The Wall Street Journal reports that the US National Institutes of Health is to allow two clinicians critical of a clinical trial to speak with investigators.
The company has split bloodstream infection testing into three multiplex panels that can detect a total of 56 pathogen targets and 10 markers of antimicrobial resistance.
The test completes a suite of assays designed to detect pathogens that can cause sepsis using the firm's ePlex system.
Immunexpress received US clearance for a direct-from-blood sepsis test in 2017 and recently won a contract to commercialize a sample-to-answer sepsis assay.
The projects, set to begin this year, concern prostate cancer, infectious diseases, rheumatoid arthritis, inflammatory bowel disease, heart disease, and sleep disorders.
While the study showed initial promise, further work will be necessary to clarify its performance for various clinical indications.
The RT-qPCR-based assay, which has 510(k) clearance, is designed to rapidly differentiate sepsis from systemic inflammatory response syndrome.
The new regulatory approvals add to previous approvals in Singapore, expanding the firm's reach in the Association of Southeast Asian Nations region.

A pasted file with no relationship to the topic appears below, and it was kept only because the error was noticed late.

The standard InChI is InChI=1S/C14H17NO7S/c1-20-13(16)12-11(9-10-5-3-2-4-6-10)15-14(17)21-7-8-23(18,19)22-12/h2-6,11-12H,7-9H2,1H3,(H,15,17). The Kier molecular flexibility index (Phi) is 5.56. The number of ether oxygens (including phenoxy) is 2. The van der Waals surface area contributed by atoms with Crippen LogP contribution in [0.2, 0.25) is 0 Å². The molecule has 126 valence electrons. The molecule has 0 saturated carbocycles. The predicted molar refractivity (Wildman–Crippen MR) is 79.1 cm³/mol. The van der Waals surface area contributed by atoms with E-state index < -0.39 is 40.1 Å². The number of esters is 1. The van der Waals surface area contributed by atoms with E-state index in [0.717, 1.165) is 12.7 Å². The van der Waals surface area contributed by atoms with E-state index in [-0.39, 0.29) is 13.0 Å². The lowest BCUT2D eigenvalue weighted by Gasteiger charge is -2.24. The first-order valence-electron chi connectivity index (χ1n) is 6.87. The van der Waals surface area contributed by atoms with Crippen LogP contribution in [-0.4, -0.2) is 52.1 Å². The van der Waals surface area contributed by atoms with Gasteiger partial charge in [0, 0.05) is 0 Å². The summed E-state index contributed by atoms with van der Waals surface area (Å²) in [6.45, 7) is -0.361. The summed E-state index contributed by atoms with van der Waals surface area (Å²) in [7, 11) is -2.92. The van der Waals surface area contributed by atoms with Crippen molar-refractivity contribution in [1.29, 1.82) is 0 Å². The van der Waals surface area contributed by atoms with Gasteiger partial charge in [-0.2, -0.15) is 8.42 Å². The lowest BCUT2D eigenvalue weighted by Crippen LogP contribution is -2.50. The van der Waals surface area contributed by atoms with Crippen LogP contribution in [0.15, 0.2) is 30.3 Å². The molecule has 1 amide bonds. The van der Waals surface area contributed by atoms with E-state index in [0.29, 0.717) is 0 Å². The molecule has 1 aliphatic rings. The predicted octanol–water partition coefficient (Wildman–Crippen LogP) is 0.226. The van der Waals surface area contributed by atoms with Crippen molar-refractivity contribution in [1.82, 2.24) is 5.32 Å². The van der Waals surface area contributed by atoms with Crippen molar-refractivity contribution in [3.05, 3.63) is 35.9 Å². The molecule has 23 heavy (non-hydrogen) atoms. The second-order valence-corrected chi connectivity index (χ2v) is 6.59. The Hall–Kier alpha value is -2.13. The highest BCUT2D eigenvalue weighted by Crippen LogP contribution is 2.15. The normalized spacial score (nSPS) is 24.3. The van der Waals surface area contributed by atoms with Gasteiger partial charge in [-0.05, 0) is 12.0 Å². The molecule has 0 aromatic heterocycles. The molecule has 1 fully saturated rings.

The research highlighted particular challenges for gram-negative organisms among a population of higher-risk patients.
The test is the second of three panels intended to detect pathogens that cause the bloodstream infections that can lead to sepsis.
The Hill reports President Donald Trump issued an executive directing federal agencies to cut the number of board and advisory committees they have.
The New York Times reports that researchers are combining tools to more quickly develop crops to feed a growing population and cope with shifting climates.
Scientists in Canada are looking to the UK's plan to sequence children with rare conditions for inspiration, the National Post reports.
In PNAS this week: copy number changes arose during polar bear evolution, genomic and transcriptomic analysis of the Siberian hamster, and more.